Every growing company needs software. Technology is what drives efficiencies that lead to greater
profit, and therefore most corporations will turn to creating proprietary software to sharpen their
But when software is not your core competency, you look to outsource the development of your grand
ideas. This is what has worked for millions of firms the world over. Often, sacrifices are made when it
comes to saving money by shipping development overseas. Some of the sacrifices are clear; others are
discovered when you are waist high in the project.
Let’s take a serious look at the top reasons we hear from our clients that have off-shored
overseas, then done a u-turn and offshore to small-town USA:
While it may appear at the outset that you’re saving significantly when you compare a $20/hour
coder in Asia to a $150/hour coder in the US, you can bet you’ll be getting what you paid for.
Many of our clients have pointed out that other non-price issues added so significantly to the
overall cost of the project that they would have been better off just keeping the project on-
shore and perhaps paying a bit more in wages.
Offshoring development overseas can expose companies to data leaks. Some reports show that
30% of companies that have offshored development have security breach incidents. Even those
with NDAs suffered IP loss. Your company’s USP could be littered with more than just bugs – and
the resulting court and litigation costs could put your balance sheet at risk.
Someone once described software development to me as a complex social process where
people share complicated ideas and abstract concepts. While many eastern Europeans and
Asians speak excellent English, there can still be a lost-in-translation opportunity that is further
heightened by electronic communication. Intermingling development-speak with English and a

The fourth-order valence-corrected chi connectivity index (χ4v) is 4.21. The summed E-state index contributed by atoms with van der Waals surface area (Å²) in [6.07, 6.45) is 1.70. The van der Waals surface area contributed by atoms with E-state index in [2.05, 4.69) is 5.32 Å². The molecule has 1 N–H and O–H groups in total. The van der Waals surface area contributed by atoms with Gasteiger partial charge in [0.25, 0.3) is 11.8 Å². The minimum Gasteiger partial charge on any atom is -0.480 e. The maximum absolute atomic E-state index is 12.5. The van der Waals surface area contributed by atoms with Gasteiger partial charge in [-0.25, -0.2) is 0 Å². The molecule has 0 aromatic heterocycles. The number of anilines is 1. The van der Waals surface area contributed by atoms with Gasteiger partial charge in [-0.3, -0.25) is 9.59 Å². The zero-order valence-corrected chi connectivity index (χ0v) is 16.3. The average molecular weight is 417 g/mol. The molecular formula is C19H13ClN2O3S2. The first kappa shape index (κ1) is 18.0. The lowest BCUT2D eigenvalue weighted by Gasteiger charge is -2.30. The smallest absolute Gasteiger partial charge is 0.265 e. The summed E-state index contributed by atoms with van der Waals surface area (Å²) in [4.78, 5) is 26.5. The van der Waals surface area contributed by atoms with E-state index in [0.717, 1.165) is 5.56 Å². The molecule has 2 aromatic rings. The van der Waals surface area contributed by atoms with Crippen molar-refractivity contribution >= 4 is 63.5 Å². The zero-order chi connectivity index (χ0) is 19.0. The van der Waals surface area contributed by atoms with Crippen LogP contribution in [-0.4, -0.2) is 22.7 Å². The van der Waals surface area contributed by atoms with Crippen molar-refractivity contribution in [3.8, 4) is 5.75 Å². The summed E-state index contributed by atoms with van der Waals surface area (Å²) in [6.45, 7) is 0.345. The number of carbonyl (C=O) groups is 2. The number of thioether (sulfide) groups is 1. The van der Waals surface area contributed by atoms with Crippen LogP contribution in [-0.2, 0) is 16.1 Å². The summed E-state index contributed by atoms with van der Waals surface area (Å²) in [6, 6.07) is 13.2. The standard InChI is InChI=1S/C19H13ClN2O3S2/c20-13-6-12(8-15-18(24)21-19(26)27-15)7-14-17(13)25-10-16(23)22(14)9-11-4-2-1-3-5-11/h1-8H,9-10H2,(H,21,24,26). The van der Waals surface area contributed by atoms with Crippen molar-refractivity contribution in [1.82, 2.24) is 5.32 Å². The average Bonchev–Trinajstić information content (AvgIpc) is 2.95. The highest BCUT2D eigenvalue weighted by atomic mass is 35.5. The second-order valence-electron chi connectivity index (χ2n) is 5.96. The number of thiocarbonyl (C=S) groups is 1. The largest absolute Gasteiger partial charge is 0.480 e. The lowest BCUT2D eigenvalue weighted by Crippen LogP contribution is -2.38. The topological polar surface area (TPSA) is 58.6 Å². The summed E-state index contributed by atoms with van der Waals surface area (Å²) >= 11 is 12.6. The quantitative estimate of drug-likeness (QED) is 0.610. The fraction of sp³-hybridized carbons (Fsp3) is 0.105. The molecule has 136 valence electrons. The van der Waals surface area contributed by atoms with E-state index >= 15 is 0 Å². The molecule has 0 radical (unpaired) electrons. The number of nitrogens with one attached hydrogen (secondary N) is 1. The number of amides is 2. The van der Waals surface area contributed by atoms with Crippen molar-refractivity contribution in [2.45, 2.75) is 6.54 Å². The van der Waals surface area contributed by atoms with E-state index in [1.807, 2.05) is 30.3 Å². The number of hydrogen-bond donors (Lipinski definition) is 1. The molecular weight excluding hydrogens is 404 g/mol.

third language can spell disaster.
The industry your business targets might be a particularly perplexing one for those outside of
the American culture to truly understand. Take healthcare, for example. The American system is
unique and comes with a plethora of acronyms and processes that most could never
understand. How, then, could they possibly write code that enables the American healthcare
system to work better? You can apply that concept to other industries as well – finance, law and
insurance spring to mind.
It’s not just the time zone that will get in your way, but the approach to both time management
and length of time to complete a project that could make the difference between a successful
outsource and a complete failure.
Impact on Jobs
The more we offshore tech jobs, the more our economy takes a hit. “But I’m not responsible for
our economy; I’m responsible for my company’s bottom line.” Fine, but don’t take a short-term
approach to saving a few bucks. As we noted above, sending your development to Asia is going
to cost you more than you expect it to. And that’s just the money. Imagine to whom your
company will sell its products when the highly experienced American developers are out of
The Investor’s Perspective
Developing your competitive advantage is the real reason behind owning your own software
instead of relying on off-the-shelf systems. We’ve heard of late that many angel investors and
venture capitalists will not invest in entrepreneurial endeavors that have off-shored their
software development. Certainly, that is not true in all cases. But do you need to make that the
factor that determines your ability to secure funding?
It’s critical to find a partner that works with you to determine the feasibility of key features, to create a
timeline that works for you and your project, that delivers and is easy to communicate with. It’s also
important to take a longer look at the impacts on your business and your community.
Over the next few months this blog will dive more deeply into the above reasons. Keep your eyes on this
blog, and if you have questions in the meantime, don’t wait a single minute to give us a call. We’d be
happy to explain how PS Solutions addresses each of the above concerns – right from the USA.